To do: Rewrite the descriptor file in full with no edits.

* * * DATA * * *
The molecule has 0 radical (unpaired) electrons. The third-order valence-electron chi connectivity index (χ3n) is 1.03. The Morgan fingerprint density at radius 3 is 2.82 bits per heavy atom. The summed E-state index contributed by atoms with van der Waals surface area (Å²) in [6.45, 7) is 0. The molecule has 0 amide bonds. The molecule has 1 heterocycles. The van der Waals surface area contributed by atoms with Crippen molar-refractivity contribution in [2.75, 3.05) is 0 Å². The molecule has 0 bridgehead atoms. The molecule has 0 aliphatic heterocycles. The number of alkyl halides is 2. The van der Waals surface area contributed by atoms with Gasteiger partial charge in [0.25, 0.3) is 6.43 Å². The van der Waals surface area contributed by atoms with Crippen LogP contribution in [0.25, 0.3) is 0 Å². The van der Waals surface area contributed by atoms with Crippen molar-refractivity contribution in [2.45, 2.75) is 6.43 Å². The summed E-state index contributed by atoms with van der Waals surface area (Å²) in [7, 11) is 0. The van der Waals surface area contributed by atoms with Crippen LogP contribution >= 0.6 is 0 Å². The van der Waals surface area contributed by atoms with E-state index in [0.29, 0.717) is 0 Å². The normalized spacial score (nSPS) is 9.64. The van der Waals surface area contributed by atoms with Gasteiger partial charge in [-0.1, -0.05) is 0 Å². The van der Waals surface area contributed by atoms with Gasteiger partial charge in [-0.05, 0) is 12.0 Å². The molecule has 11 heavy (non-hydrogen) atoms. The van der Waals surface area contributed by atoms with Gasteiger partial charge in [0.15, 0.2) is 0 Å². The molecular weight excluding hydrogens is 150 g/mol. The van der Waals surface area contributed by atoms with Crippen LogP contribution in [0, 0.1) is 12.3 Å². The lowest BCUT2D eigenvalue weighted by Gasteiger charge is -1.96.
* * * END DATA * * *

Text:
The molecule has 0 radical (unpaired) electrons. The third-order valence-electron chi connectivity index (χ3n) is 1.03. The Morgan fingerprint density at radius 3 is 2.82 bits per heavy atom. The summed E-state index contributed by atoms with van der Waals surface area (Å²) in [6.45, 7) is 0. The molecule has 0 amide bonds. The molecule has 1 heterocycles. The van der Waals surface area contributed by atoms with Crippen molar-refractivity contribution in [2.75, 3.05) is 0 Å². The molecule has 0 bridgehead atoms. The molecule has 0 aliphatic heterocycles. The number of alkyl halides is 2. The van der Waals surface area contributed by atoms with Gasteiger partial charge in [0.25, 0.3) is 6.43 Å². The van der Waals surface area contributed by atoms with Crippen LogP contribution in [0.25, 0.3) is 0 Å². The van der Waals surface area contributed by atoms with Crippen molar-refractivity contribution in [2.45, 2.75) is 6.43 Å². The summed E-state index contributed by atoms with van der Waals surface area (Å²) in [7, 11) is 0. The van der Waals surface area contributed by atoms with Crippen LogP contribution >= 0.6 is 0 Å². The van der Waals surface area contributed by atoms with E-state index in [0.29, 0.717) is 0 Å². The normalized spacial score (nSPS) is 9.64. The van der Waals surface area contributed by atoms with Gasteiger partial charge in [-0.1, -0.05) is 0 Å². The van der Waals surface area contributed by atoms with Gasteiger partial charge in [-0.05, 0) is 12.0 Å². The molecule has 11 heavy (non-hydrogen) atoms. The van der Waals surface area contributed by atoms with Gasteiger partial charge in [0.15, 0.2) is 0 Å². The molecular weight excluding hydrogens is 150 g/mol. The van der Waals surface area contributed by atoms with Crippen LogP contribution in [0, 0.1) is 12.3 Å². The lowest BCUT2D eigenvalue weighted by Gasteiger charge is -1.96.